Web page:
So, anyway, I’m sitting here at home and writing this blog post on the said Saturday morning when I’m supposed to be at school.
Well, I don’t know where there really is school today because I don’t go to school in a school bus. I get chauffeured around by my father’s driver. (Cool, isn’t it?)

The Wonderful Team Member Readership Award

It’s been exactly a year since I entered the blogosphere and I have to say that I’ve loved it ever since. All of you people here are amazing and I love you all in the most platonic way.
I know. I know that I abandoned my blog for sometime in the middle. I’m awfully sorry for that. It was just that the pressures of everyday life were overwhelming. But, I’ve vowed to write a post everyday till my school reopens (next Sunday) and then on, one post a week!
Enough of my rambling for now.

The Mostly Confused Teen was kind enough to nominate me for the Wonderful Team Membership award.

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The rules of the award are:

1) The nominee of The Wonderful Team Member Readership Award shall display the logo on his/her blog.

2) The nominee shall nominate 14 readers they appreciate over a period of 7 days, all at once or little by little; linking to their blogs; and telling them about it at their blogs.

3) The nominee shall name his/her Wonderful Team Member Readership Award nominees on a post during 7 days.

So, yeah. Since I don’t know who even reads this anymore, and because I’m feeling extremely generous today, I thought I’ll nominate all my followers for this award.
So, here’s the list of my wonderful followers, who are also award-winners, now:



Tash Thomas






annetbell /about

Cynthia Baker-Simple Pleasures


Charlotte Hoather



Kendall F. Person, thepublicblogger





J T Weaver

The CoF








Russell Deasley

Words Fusion

Jeyanthi J

Azna Parveen



Elixir of memories

Rahul Ranjan


Fernando Ortiz Jr.


Patrick Latter



Janvi Mahnot

Roger Tharpe



Conor Cullen





So, that’s it!
I’m sorry if I missed anyone.
Yup. I didn’t link the text properly ’cause I’m too lazy. Also, I linked to everyone’s ‘About’ page because I’m too lazy to notify them.
(Yes. Yes. If you’ve been reading my blog, you’ll know how much of a procrastinator I am. Like that time here.)

Have a good day, folks!
Cheers! 🙂

The dancing disaster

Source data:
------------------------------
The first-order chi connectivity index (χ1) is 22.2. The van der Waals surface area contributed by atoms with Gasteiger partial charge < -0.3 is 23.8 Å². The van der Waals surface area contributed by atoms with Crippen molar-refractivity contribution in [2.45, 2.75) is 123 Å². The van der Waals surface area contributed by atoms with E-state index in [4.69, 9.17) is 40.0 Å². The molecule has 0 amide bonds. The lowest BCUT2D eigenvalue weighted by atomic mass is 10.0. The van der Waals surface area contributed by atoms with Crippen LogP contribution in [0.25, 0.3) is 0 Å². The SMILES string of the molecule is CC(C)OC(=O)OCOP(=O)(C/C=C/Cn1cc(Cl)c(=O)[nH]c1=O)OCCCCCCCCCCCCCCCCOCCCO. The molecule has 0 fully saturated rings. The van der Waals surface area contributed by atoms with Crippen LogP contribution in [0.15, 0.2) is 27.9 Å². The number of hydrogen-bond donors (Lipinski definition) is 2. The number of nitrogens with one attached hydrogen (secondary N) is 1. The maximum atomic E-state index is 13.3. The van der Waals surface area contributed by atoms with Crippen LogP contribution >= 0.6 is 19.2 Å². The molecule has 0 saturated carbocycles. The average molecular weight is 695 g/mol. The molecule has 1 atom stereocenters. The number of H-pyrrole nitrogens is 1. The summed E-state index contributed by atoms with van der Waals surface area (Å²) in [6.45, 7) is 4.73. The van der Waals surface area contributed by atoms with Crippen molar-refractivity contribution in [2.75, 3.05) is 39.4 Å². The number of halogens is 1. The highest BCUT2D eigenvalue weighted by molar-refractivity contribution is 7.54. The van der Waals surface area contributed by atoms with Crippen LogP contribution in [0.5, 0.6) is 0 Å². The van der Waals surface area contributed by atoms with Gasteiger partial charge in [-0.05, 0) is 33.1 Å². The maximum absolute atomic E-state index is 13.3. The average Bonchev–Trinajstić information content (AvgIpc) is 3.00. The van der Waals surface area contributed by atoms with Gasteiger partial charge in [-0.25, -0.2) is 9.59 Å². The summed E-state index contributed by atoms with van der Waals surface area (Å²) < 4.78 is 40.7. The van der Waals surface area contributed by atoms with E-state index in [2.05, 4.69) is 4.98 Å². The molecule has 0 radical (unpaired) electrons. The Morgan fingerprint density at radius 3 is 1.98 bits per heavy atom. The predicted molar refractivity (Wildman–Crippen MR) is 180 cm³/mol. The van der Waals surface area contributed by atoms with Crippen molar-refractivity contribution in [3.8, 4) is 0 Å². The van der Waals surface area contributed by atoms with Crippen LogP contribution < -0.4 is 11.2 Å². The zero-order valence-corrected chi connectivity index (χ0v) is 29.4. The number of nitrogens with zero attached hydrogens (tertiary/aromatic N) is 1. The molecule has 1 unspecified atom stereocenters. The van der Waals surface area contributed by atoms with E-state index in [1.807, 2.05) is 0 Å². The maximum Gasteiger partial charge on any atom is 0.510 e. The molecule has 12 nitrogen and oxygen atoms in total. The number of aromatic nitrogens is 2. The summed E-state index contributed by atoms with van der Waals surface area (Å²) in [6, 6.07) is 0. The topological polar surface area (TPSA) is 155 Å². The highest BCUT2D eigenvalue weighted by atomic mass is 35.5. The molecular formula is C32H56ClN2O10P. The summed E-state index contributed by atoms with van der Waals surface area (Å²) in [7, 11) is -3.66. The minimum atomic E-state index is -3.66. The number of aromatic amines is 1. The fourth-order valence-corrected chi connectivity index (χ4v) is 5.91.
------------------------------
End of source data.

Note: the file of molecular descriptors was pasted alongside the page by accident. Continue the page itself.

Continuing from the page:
When I was in 2nd grade, a lot of my friends started learning classical Indian dance (Bharatnatyam).
So, not to be outdone, I pestered my parents into allowing me to join the class.
But, my father, having all dreams of his only daughter becoming a famous dancer, decided that the place where my friends went for dance classes wasn’t good enough.
So, he found a supposedly good enough (by his standards) teacher and started my first dance class.
Horror of horrors! It was to be held in my house! Yes, my house! And I was to be the only student there.
But, the worst was yet to come, for I hadn’t seen the teacher yet.
I made many excuses and squirmed, but my parents held firm. They told me that since I was the one who wanted to learn dance, I had to attend the class.
So, on a Friday, I believe, my first dance class was held.
Halfheartedly, I entered the living room, where the class was going to be held and caught my breath.
No, it wasn’t just that all the furniture had been pushed back messily, by my ordinarily tidy parents. I had just caught my first glimpse of my teacher.
He was tall, dark, and heavily built and quite scary-looking for the 7-year old me.
So, I started doing what I did best, then.
I ran back into the dining room and refused to budge from there.
Somehow, finally, my parents coaxed me out.
And I did learn the basics of Bharatnatyam, or whatever part of it that I could learn in the first hour.
My parents refused to let me quit, telling me to finish what I started. Now I know where I get my stubbornness from.

As years went by, my distaste for the dance classes faded slightly. I still disliked the dance lessons, but I didn’t hate it as before. That might have also been due to a new teacher.
I even loved the small-time publicity I got, by going for dance programs.

Finally, the new teacher wanted to go back to India and my parents had become to busy to hunt for a new teacher yet again. Besides, I was starting high school and I’d started to rebel against the lessons.
The classes finally ended after 7 years of classical dance lessons, which included Bharatnatyam(a sort of fast dance form), Mohiniattam (a rather expressive dance form) and Kuchipudi (a dance form where one dances some parts on a tray-like thing and balances a bowl of water on the head).
The only sorry part is that even after all this, I’m neither graceful, nor expressive, and am still a terrible dancer.

Farewell, little kitten.

Around five days ago, just after a week since I returned from my vacation in India, I was treated to a rare sight.
Rare, because I live in a compound with a few houses, and one which is on the outskirts of the city. Living on the outskirts pretty much meant that the weather was much harsher. The summers were warmer, the winters colder and the wind stronger.
Sorry, I went off on a tangent.
What I coming to say (or write, or rather type) before, was the rare sight I was met with.
That was nothing other than a black-and-white female cat, who along with her two new-born kittens, had made my compound (the garden, actually) their home.